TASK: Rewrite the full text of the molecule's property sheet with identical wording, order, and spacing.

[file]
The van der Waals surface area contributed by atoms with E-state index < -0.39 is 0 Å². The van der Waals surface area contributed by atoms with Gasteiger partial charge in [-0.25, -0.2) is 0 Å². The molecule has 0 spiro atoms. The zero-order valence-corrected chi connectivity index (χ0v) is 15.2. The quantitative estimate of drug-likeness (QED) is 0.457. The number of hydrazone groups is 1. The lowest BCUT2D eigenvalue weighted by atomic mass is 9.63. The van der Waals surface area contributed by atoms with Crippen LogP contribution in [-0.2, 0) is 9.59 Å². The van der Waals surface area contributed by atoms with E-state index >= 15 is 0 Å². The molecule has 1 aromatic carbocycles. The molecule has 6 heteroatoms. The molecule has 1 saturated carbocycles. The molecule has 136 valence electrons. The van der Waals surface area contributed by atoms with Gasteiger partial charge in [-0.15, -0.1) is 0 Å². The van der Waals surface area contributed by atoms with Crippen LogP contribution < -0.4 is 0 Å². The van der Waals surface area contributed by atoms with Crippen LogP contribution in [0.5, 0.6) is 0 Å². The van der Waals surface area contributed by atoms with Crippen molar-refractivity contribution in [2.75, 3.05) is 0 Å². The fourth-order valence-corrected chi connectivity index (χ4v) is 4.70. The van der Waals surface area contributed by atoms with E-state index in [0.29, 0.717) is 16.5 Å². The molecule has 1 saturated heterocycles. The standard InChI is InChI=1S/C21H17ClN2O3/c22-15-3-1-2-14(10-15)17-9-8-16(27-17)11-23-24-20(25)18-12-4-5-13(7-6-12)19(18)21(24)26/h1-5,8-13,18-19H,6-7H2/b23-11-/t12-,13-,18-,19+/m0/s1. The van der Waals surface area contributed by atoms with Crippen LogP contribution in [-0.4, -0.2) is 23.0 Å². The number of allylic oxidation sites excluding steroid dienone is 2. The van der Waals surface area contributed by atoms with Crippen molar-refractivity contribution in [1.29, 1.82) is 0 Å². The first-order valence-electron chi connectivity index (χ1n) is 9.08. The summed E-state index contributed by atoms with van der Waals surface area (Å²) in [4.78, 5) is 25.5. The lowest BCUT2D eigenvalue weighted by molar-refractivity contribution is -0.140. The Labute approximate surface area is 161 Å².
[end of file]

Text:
The van der Waals surface area contributed by atoms with E-state index < -0.39 is 0 Å². The van der Waals surface area contributed by atoms with Gasteiger partial charge in [-0.25, -0.2) is 0 Å². The molecule has 0 spiro atoms. The zero-order valence-corrected chi connectivity index (χ0v) is 15.2. The quantitative estimate of drug-likeness (QED) is 0.457. The number of hydrazone groups is 1. The lowest BCUT2D eigenvalue weighted by atomic mass is 9.63. The van der Waals surface area contributed by atoms with Crippen LogP contribution in [-0.2, 0) is 9.59 Å². The van der Waals surface area contributed by atoms with E-state index >= 15 is 0 Å². The molecule has 1 aromatic carbocycles. The molecule has 6 heteroatoms. The molecule has 1 saturated carbocycles. The molecule has 136 valence electrons. The van der Waals surface area contributed by atoms with Gasteiger partial charge in [-0.15, -0.1) is 0 Å². The van der Waals surface area contributed by atoms with Crippen LogP contribution < -0.4 is 0 Å². The van der Waals surface area contributed by atoms with Crippen LogP contribution in [0.5, 0.6) is 0 Å². The van der Waals surface area contributed by atoms with Crippen molar-refractivity contribution in [2.75, 3.05) is 0 Å². The fourth-order valence-corrected chi connectivity index (χ4v) is 4.70. The van der Waals surface area contributed by atoms with E-state index in [0.29, 0.717) is 16.5 Å². The molecule has 1 saturated heterocycles. The standard InChI is InChI=1S/C21H17ClN2O3/c22-15-3-1-2-14(10-15)17-9-8-16(27-17)11-23-24-20(25)18-12-4-5-13(7-6-12)19(18)21(24)26/h1-5,8-13,18-19H,6-7H2/b23-11-/t12-,13-,18-,19+/m0/s1. The van der Waals surface area contributed by atoms with Crippen LogP contribution in [-0.4, -0.2) is 23.0 Å². The number of allylic oxidation sites excluding steroid dienone is 2. The van der Waals surface area contributed by atoms with Crippen molar-refractivity contribution in [1.29, 1.82) is 0 Å². The first-order valence-electron chi connectivity index (χ1n) is 9.08. The summed E-state index contributed by atoms with van der Waals surface area (Å²) in [4.78, 5) is 25.5. The lowest BCUT2D eigenvalue weighted by molar-refractivity contribution is -0.140. The Labute approximate surface area is 161 Å².